These days, you'll find the dream team executive producing two B-list (but still enjoyable) shows, 'The Carrie Diaries' and 'Hart of Dixie.' Both CW shows have flirted with cancellation, which can probably be attributed to subpar characters and lukewarm plot-lines. Schwartz and Savage's talents would best be served helming a witty drama that pushes boundaries -- while still remaining attainable to a generation.
Four words: Death Cab for Cutie. A critical aspect of the Seth Cohen Starter Pack, DCFC skyrocketed to fame after claiming the prestigious title of Seth's Favorite Band. 2003 was a big year for obscure bands with even more obscure names, and Death Cab totally fit the bill.
The influence of 'The O.C.' soundtrack extended beyond Seth's love of indie bands. Each episode was meticulously curated with songs that matched the emotion of each scene. As a result, bands like the Dandy Warhols, Keane, Nada Surf, Rogue Wave, Rooney, Modest Mouse and Imogen Heap all found fans in a mainstream U.S. audience. For all of its soapy drama, 'The O.C.' effectively launched many music careers, while also giving viewers an amazing array of new tunes.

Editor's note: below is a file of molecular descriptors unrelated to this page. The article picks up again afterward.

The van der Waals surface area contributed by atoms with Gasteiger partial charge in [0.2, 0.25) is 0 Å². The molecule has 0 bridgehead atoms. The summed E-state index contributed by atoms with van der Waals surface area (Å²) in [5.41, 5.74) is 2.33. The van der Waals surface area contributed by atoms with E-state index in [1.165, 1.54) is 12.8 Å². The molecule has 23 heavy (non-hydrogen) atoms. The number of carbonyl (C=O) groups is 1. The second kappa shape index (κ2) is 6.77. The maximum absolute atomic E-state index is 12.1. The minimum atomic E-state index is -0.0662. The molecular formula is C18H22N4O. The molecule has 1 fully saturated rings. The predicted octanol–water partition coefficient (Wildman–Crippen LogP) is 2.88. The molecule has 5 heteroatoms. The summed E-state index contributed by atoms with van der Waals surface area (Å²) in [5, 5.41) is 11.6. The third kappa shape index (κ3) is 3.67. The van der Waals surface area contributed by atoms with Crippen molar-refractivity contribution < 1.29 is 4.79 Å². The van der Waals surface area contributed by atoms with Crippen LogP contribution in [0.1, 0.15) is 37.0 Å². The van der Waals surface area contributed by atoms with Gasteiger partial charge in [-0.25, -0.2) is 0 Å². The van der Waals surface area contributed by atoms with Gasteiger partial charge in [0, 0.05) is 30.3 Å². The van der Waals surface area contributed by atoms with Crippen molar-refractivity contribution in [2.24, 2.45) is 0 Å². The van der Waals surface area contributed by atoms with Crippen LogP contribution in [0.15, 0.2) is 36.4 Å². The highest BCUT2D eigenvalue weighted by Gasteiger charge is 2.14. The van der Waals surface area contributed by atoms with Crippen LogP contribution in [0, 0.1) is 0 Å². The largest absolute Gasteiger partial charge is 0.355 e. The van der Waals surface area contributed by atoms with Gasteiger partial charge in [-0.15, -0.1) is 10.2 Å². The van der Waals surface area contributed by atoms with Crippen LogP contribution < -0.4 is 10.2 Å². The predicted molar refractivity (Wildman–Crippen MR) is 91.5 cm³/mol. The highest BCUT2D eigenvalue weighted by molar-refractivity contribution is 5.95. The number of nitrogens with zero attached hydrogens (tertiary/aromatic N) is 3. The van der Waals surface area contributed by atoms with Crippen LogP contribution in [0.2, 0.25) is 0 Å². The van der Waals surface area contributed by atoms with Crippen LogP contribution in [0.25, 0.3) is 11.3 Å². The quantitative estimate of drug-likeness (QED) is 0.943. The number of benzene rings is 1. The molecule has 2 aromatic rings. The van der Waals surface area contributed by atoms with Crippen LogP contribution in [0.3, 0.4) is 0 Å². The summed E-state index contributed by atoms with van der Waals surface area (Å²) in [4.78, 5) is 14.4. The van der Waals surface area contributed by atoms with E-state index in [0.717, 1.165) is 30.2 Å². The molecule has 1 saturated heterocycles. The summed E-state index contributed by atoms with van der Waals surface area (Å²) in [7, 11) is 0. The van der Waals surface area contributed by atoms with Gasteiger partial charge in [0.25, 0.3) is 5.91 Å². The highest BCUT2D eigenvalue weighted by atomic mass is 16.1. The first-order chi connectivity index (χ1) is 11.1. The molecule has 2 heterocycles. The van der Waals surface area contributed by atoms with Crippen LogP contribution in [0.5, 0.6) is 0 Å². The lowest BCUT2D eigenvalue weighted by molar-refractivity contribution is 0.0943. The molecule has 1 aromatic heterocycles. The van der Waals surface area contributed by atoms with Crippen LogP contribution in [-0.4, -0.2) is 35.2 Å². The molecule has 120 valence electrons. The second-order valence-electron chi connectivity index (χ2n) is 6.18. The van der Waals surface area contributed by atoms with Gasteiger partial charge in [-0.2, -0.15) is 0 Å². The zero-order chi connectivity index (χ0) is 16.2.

Solution: Once again, we turn to the model that made 'The O.C.' so successful. Alexandra Patsavas helped handpick the music that appeared in the California soap, as well as other shows known for their soundtracks, such as 'Gossip Girl' and 'Grey's Anatomy.'
With record labels pushing Top 40 artists and the Internet brimming with underground talent, it's nice to have a happy medium. 'Gossip Girl' did an exceptional job of blending mainstream and unknown musicians. Case in point: Kanye West and the Broken Remotes were featured in the same episode. The high school's choir covered Fergie. Lady Gaga, Florence and the Machine and Lisa Loeb all appeared on the show. In short, this eclectic mix of music was a great sampling of A-list entertainers and indie bands, providing viewers with a balanced, specially curated playlist for each episode.